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Sequence variation in the human angiotensin converting enzyme.

Rieder M.J., Taylor S.L., Clark A.G., Nickerson D.A.

Angiotensin converting enzyme (encoded by the gene DCP1, also known as ACE) catalyses the conversion of angiotensin I to the physiologically active peptide angiotensin II, which controls fluid-electrolyte balance and systemic blood pressure. Because of its key function in the renin-angiotensin system, many association studies have been performed with DCP1. Nearly all studies have associated the presence (insertion, I) or absence (deletion, D) of a 287-bp Alu repeat element in intron 16 with the levels of circulating enzyme or cardiovascular pathophysiologies. Many epidemiological studies suggest that the DCP1*D allele confers increased susceptibility to cardiovascular disease; however, other reports have found no such association or even a beneficial effect. We present here the complete genomic sequence of DCP1 from 11 individuals, representing the longest contiguous scan (24 kb) for sequence variation in human DNA. We identified 78 varying sites in 22 chromosomes that resolved into 13 distinct haplotypes. Of the variant sites, 17 were in absolute linkage disequilibrium with the commonly typed Alu insertion/deletion polymorphism, producing two distinct and distantly related clades. We also identified a major subdivision in the Alu deletion clade that enables further analysis of the traits associated with this gene. The diversity uncovered in DCP1 is comparable to that described for other regions in the human genome. The highly correlated structure in DCP1 raises important issues for the determination of functional DNA variants within genes and genetic studies in humans based on marker association.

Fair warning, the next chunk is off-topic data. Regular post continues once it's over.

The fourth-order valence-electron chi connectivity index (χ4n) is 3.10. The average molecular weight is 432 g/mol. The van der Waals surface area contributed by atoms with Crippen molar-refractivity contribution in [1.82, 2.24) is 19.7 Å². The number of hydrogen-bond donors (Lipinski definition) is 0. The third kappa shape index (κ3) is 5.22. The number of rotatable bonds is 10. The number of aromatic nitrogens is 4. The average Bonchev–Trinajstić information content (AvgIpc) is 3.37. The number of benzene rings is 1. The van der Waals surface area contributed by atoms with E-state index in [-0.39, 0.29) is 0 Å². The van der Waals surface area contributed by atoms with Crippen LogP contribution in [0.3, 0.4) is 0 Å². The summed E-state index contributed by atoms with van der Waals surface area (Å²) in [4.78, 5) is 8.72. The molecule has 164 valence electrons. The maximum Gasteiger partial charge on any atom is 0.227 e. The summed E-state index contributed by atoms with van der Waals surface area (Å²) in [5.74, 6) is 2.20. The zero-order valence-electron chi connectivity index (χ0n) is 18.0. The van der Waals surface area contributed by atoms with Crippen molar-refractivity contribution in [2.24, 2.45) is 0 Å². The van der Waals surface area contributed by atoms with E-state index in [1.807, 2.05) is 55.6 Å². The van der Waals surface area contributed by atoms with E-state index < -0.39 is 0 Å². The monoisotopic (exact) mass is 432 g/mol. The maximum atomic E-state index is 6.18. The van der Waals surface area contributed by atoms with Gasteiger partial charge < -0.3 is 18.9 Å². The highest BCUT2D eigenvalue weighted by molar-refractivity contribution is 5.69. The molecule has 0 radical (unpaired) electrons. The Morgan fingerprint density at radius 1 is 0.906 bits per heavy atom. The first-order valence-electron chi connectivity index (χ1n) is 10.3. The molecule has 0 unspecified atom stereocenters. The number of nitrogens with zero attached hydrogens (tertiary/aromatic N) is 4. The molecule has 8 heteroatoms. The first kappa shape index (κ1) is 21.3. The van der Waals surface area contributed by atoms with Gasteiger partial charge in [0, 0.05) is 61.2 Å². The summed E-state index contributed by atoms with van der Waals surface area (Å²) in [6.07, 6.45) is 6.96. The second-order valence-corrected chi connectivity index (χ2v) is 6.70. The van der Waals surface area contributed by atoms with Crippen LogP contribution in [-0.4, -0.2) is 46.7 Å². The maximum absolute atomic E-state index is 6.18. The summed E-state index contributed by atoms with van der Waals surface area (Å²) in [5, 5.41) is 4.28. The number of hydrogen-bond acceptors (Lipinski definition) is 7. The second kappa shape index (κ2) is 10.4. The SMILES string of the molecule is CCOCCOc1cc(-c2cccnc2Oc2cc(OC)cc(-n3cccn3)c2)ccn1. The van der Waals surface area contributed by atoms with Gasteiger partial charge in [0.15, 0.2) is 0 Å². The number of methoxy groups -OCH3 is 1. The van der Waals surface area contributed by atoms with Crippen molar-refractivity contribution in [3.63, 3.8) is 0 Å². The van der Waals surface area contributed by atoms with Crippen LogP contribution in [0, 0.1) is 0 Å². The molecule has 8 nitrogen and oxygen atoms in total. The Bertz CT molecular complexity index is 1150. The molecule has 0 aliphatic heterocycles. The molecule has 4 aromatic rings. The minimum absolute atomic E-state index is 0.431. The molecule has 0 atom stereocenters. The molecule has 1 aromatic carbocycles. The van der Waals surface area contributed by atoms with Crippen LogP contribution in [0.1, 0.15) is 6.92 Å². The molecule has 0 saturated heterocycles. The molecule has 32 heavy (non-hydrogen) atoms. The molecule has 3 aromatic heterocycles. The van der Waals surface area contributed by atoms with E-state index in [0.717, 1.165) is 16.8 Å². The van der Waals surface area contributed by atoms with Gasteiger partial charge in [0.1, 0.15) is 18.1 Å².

Nat. Genet. 22:59-62(1999) [PubMed] [Europe PMC]

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